Fortunately we are not obliged to view the part of the anatomy used by politicians to communicate.

Labour chairman Hazel Blears, in a shocking display of cowardice, said “I do not think it’s right for government to lay down laws about what people should wear and what they shouldn’t,” she said. Why ever not? Of course government should decree what may and may not be worn. They should start by banning sleeveless vests in public places and laying down maximum size restrictions on hats.

Now, it should be pretty obvious who these hooters belong to as well as their semantic function. If not, you’ll have to look in the comments.


more on bidets

September 27, 2006

The first year I lived in France I rented a room in a flat that had no bathroom. My landlady washed in her bedroom using a large jug which she periodically filled with hot water from the kitchen. I washed in my bedroom, using a large jug which she periodically filled with cold water from the kitchen. Not a bidet in sight. If I needed to obey a call of nature, I scrambled onto the balcony and into a box shaped like a phone kiosk designed for midgets. On completion, you pulled a lever which, on a good day, made an opening through which  whatever you had deposited trundled noisily down the ageing pipes. This was, mind you, a long time ago, shortly, I imagine, after the invention of perfume. Doubtless nowadays the French are amongst  the most thoroughly washed nations on the globe.

When I left, my landlady sent me a postcard on which she had written ‘partir, c’est mourir un peu.’ I sent her one on which I wrote ‘mourir, c’est partir beaucoup.’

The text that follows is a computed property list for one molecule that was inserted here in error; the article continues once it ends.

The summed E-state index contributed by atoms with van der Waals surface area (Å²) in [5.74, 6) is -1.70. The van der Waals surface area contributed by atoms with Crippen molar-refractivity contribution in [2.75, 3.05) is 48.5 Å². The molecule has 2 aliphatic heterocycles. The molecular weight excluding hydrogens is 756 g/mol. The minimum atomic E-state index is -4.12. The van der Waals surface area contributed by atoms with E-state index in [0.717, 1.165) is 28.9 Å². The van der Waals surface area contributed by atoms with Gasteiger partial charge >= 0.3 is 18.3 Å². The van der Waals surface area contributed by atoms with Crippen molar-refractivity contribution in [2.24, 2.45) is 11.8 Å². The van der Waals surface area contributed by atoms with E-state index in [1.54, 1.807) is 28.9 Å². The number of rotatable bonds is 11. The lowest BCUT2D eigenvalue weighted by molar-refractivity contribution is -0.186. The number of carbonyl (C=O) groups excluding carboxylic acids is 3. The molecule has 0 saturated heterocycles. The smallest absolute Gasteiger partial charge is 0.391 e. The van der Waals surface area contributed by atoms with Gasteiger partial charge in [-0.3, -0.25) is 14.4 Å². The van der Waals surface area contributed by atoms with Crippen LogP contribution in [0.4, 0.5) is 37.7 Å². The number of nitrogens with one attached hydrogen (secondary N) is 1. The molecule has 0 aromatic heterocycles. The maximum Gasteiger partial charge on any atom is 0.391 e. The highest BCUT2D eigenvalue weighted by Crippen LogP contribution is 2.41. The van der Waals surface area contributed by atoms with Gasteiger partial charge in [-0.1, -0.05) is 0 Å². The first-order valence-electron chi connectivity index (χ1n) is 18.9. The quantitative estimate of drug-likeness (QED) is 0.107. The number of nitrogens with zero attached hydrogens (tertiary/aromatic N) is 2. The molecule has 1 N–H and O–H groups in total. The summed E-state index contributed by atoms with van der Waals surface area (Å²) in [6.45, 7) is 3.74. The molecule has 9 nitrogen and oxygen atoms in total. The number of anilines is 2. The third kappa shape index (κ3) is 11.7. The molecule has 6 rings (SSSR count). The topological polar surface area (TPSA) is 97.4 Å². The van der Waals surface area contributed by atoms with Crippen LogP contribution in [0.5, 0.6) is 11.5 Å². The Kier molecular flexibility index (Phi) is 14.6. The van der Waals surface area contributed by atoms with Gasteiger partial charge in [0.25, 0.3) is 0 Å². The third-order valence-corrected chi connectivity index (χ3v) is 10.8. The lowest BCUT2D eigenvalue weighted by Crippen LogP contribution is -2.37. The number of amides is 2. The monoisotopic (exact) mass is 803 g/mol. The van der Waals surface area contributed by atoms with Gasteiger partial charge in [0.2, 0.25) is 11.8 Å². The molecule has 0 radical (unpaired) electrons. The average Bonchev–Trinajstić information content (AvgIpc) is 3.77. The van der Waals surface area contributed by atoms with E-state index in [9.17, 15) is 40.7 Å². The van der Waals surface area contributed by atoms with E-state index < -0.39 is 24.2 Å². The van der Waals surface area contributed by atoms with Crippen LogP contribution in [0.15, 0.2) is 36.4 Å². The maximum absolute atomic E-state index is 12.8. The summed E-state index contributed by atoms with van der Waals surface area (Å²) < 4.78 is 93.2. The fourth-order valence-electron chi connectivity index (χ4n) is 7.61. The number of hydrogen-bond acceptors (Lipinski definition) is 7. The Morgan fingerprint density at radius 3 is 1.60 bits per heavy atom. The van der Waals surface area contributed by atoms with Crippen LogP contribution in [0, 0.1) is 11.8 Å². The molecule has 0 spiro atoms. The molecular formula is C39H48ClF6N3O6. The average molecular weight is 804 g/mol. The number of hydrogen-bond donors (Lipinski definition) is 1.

The Daily Mail has an article on a book called ‘The English Model, A French Illusion’ by Agnès Poirier which has some interesting things to say about the British (one can forgive someone from across the Channel for not being too clear about the difference). Showing a love of stereotypes shared by quite a number of her compatriots, Ms Peartree, who lives in London, makes some good points:

Education and Culture: “They have no understanding of philosophy, beauty or art. They do not even have any intellectuals…It is a kingdom of narrowly educated specialists on the one hand and those lacking general culture on the other…. This makes for boring conversation. People talk only about what they know about or else limit themselves to comments on the weather, the property market or the cost of educating children.” The British are not interested in art or culture unless it sells and is ‘cool’ and ‘sexy’.
The countryside: resembles an “immense theme park”

Manners: “customs are characterised less by gallantry and more by virility, cruelty and aggressiveness”.

She urges France not to follow the Anglo-Saxon free market ideas and globalisation and reject the corporate chains that have strangled Britain’s high streets and made them all look the same.

On Ms Poirier’s website there’s an even more savage indictment of the Anglo-Saxon world: “The French and le bidet. In fact, this hygienic French invention of the 18th century has taken the world by storm. Only the USA and Britain are bidet-illiterate. The bidet now adorns 60 per cent of Japanese homes and 90 per cent of